[photo: Monica Resor] 

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This is where the top sill beam will be located on that far side abutment.

[photo: Monica Resor]

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Meanwhile, on the near bank, the crew has nearly completed that abutment. A bit more work will be needed to finish it off and bring it up to level.

[photo: Monica Resor]

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There was one small detail we had to deal with. The main bridge supports were two 36 foot telephone poles. And they were out at the side of I-80 in the overflow parking area - half a mile from their intended new home. Send for the Calvary - or more precisely, for Josh and Tom. They are two of 4H Timber Harvesters' (Pipersville, PA.) Percheron draft horses. As they did for us on the Big Flat Brook bridge, they provided the "horsepower" needed to move those poles right up to the site.

[photo: Monica Resor]

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They just make it look so easy!

[photo: Monica Resor]

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They brought them right up to the site, mere feet from the new stonework.

[photo: Monica Resor]

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Then, with a heavy rope through pulley fastened to a tree on the far side, the horses pulled the poles across the stream so that they laid diagonally between the two sets of new footings. 

[photo: Monica Resor]

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Once they were both across the stream, we moved the pulley to way up a tree near the near-side footing and used a winch and rock bars to lift and lever the ends of the poles up into place onto the not-quite-finished footing. Their assignment completed, the horses headed home. Our blessings following them all the way. And it was only just lunch time!

[photo: Monica Resor]

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After lunch, we completed the near-side abutment structure and initial rip-rap covering. We re-located the top sill beam and slid the poles together onto it.

[photo: Monica Resor]

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By day's end, "all" that remained was to set the far side top sill in place and then raise the two pole-ends up into place. That we did the following trip.

[photo: Monica Resor]

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The next trip began with a split effort. Part of the crew worked at the parking lot where the lumber had been delivered. Using a chop saw, they pre-cut most of the wood components to size. Then, using a motorized "Mule", the materials were brought in over multiple trips. Thanks to the staff at Worthington for once again providing super support for the project. One of them spent the entire day working with us.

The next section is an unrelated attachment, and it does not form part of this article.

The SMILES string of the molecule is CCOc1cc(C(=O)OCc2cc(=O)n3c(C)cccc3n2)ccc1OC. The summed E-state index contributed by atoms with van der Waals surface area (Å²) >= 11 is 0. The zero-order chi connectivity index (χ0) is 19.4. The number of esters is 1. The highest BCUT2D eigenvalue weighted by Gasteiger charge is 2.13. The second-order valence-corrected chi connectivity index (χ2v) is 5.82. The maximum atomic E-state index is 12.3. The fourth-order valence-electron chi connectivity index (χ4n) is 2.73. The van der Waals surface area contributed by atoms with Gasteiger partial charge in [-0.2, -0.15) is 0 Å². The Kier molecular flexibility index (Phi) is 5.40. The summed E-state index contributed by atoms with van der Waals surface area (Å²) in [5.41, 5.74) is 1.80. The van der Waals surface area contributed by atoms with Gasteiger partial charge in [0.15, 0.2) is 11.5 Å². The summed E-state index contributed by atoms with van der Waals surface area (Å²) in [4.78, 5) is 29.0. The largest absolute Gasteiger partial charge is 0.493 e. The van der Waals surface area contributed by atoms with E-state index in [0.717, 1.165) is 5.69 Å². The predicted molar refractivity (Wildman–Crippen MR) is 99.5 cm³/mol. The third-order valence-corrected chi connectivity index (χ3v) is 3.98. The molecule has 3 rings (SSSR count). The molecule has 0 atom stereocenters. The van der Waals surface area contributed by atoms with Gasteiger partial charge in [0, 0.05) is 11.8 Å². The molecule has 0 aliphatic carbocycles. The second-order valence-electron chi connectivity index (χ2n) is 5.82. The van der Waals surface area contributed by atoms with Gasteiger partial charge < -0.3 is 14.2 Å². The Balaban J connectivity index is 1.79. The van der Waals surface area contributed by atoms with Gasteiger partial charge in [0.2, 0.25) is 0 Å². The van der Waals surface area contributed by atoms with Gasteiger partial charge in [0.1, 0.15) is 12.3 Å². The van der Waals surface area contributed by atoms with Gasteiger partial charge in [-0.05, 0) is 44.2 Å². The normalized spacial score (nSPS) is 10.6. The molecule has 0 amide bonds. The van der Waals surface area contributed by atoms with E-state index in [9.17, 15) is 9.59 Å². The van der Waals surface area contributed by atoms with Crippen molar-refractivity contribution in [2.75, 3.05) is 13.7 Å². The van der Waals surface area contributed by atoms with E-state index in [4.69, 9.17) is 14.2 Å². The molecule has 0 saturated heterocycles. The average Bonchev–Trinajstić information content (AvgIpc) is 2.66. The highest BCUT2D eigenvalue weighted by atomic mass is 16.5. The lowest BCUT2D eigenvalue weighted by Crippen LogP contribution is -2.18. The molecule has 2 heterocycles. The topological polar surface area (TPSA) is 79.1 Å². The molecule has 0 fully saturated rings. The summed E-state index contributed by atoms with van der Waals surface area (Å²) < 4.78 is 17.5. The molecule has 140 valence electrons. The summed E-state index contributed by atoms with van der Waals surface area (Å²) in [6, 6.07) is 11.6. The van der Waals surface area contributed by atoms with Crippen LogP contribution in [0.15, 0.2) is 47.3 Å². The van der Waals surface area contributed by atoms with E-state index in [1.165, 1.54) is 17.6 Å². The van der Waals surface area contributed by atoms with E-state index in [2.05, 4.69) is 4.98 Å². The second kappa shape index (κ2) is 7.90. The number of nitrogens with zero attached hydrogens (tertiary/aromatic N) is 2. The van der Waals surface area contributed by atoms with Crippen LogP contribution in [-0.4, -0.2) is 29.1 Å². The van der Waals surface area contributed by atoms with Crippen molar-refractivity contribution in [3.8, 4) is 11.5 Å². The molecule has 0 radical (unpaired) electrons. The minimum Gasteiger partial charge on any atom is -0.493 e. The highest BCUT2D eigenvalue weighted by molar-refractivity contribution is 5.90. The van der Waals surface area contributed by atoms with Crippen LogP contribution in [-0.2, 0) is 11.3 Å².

[photo: Monica Resor]

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Here you see some of the railing members being delivered, while the deck boards are being spread onto the poles and roughly tacked down.

You can also see the longer deck boards which will become the supports for the outriggers which will support the railings. The long boards were located every 4 feet, with the regular deck boards distributed evenly between them and screwed down permanently.

[photo: Monica Resor]

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Lunch time! Where else do you sit, but on the bridge?  It's finally starting to look like a bridge!

[photo: Monica Resor]

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Now we began cutting and assembling the bracing for the railings. These pieces had to be cut on site, once we had the final dimensions of everything.

[photo: Monica Resor]

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The long boards were removed from the deck and then drilled. Using heavy lag bolts, the vertical posts were attached. Then a small angled block was screwed in at the bottom and the outrigger brace was screwed on.

[photo: Monica Resor]

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Here you see the outrigger being place and screwed on as the brace for the top of the railings.

[photo: Monica Resor]

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Then the whole assembly is carried onto the bridge, set in place and screwed down. This photo gives you a pretty detailed view of just how the whole thing goes together. This is a very common style of bridge, commonly called "Adirondack" style. 

[photo: Monica Resor]

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After the assembled railing posts were in place, side and top railings were screwed into place and small, angled sections of post were screwed onto the ends of the railings to finish off the first few boards of the deck.

[photo: Monica Resor]

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Already in use!

Here you can see the finished near-side approach, with it's retaining walls and steps.

[photo: Monica Resor]

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Copyright 2005 by Trails To Build. All rights reserved.